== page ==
November. Running my usual errands, I stepped onto the streets of Blantyre. The tar marked road glazed as the people trudged through. The cries of the minibus conductors solicited for the people’s money as each passer-by made their desperate attempts to trek through the scorching heat of the sun. I could see it on all of their faces. I could hear the mantra within me: “Kodi mvula ibwera liti (when will the rains come).” The suns kisses, coupled with the keen hugs of the humid air, throttled the temperaments of my fellow countrymen. Work now seemed to be a tad bit slower. The notion of blankets was border-line bizarre. The anopheles’ mosquito seemed to buzz a little louder as the clammy night erased the suns beams. I could see the street vendors rummaging for shade as the mid-day sun grinned at them. Those who seemed to be most successful were those selling water in their small plastics as our neighboring counter-parts saw it opportune to tantalize us with their thirst-quenching delectable: Frozy. The “clouds” pitifully stared from their headquarters. There was no sign of rain.
Kodi mvula ibwera liti…
I woke up the next morning (sleeping on top of my sheets). The air seemed to have gained a couple of pounds. I sat in my room trying to map out my day. I re-positioned myself and new exactly what I was going to do. I slept. Woken by my inner “lunch time” clock, I quickly freshened up and shuffled my way to the cafeteria. I got back to my room. Lunch seemed to be most rousing as I slothfully picked at bits of my food. I lay on my bed (tempted to sleep again), as my mind cascaded in circles. A good two hours walked by. Looking around my room I noticed something. It was darker. The curtains were semi-closed. Drawing them apart I looked from my bedroom window. A thicket of clouds overwhelmed the once blue sky. They looked heavy. They looked daunting. A tinge of darkness blanketed the city as the stillness of the air hovered amidst. One drop. Two drops. The pavement soon began to grow freckles as the miniscule drops of rain painted hope on the scorching ground. The heaviness seemed to momentarily lift as the gush of rain poured out on the thirsty ground. The hail smacked the earth as my dorm-mates stood over the balcony with hearty contentment. Rain!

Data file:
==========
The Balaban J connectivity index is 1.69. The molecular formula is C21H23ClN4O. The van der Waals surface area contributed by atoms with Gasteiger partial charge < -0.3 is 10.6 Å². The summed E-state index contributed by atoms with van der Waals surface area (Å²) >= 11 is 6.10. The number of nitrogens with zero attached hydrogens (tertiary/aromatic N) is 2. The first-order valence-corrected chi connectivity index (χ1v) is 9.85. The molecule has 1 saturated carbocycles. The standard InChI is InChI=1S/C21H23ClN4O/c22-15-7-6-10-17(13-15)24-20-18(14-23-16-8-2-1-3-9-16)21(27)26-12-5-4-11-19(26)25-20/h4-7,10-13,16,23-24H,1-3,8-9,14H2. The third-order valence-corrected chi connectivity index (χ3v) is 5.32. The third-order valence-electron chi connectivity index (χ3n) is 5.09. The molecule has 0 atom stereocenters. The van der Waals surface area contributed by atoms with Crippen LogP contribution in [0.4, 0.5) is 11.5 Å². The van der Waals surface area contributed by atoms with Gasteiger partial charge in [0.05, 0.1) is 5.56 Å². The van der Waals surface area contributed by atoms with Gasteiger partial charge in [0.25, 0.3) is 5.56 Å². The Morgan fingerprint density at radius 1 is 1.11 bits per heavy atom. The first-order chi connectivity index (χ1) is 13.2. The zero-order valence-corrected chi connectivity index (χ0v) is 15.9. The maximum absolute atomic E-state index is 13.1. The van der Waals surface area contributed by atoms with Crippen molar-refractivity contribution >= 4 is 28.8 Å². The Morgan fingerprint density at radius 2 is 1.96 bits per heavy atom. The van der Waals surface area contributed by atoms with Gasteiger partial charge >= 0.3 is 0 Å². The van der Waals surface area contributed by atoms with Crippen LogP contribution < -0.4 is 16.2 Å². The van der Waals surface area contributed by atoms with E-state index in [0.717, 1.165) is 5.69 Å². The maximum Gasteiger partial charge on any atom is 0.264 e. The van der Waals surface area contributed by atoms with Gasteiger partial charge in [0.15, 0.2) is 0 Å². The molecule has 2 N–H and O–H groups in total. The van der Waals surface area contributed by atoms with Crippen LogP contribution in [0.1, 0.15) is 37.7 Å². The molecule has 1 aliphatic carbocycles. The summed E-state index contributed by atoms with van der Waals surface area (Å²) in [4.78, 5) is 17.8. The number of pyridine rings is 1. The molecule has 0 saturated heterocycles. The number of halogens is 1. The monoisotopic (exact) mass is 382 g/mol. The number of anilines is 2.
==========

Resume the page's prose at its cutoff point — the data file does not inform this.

“I wonder whether the rain will really come…”
Every year, for as long as anyone can remember, people, both young and old, dig the earths powdery ground, planting seeds of crop and seeds of hope. The 5am rooster cockles at an empty house as the kids and parents form lines in the ground with no sign of rain. Though the seven-year-old may question the need to plant, and though the scorching heat daunts mercilessly at each thrust of the plough, deep down, with desperate assurance and hope, they know the rain will come.
I’ll be honest. Sometimes I’m like that seven-year old kid. I wonder whether the rain will really come; whether God will really show up. Like the servant of Elijah we gaze at the sky looking for the palm sized cloud that will whisper a glimmer of hope into our being. And as we look for the seventh time it seems that the only clouds forming are those that shadow our faith. Yet the Lord, in gracious strength, tells His seven-year-old children to keep planting: planting seeds of faith, seeds of prayer and seeds of obedience. It seems pretty nonsensical to plough in the heat when the unseen rain seems worlds away. Yet God delights to work in the unseen. He desires to see the precious faith which He has given you manifest itself in the scorching heat overshadowing the sun’s rays of doubt and fear. More than the fruit of our faith, He desires to grow the faith of our fruit. He keenly wants you and me to believe. He wants you and I to build the arc even though we have never seen rain. He wants you and I to press through the wilderness though we have never seen Canaan. He yearns with holy intensity that you and I see Him. For when we do, our souls will collide with this spellbinding truth: His rain never fails.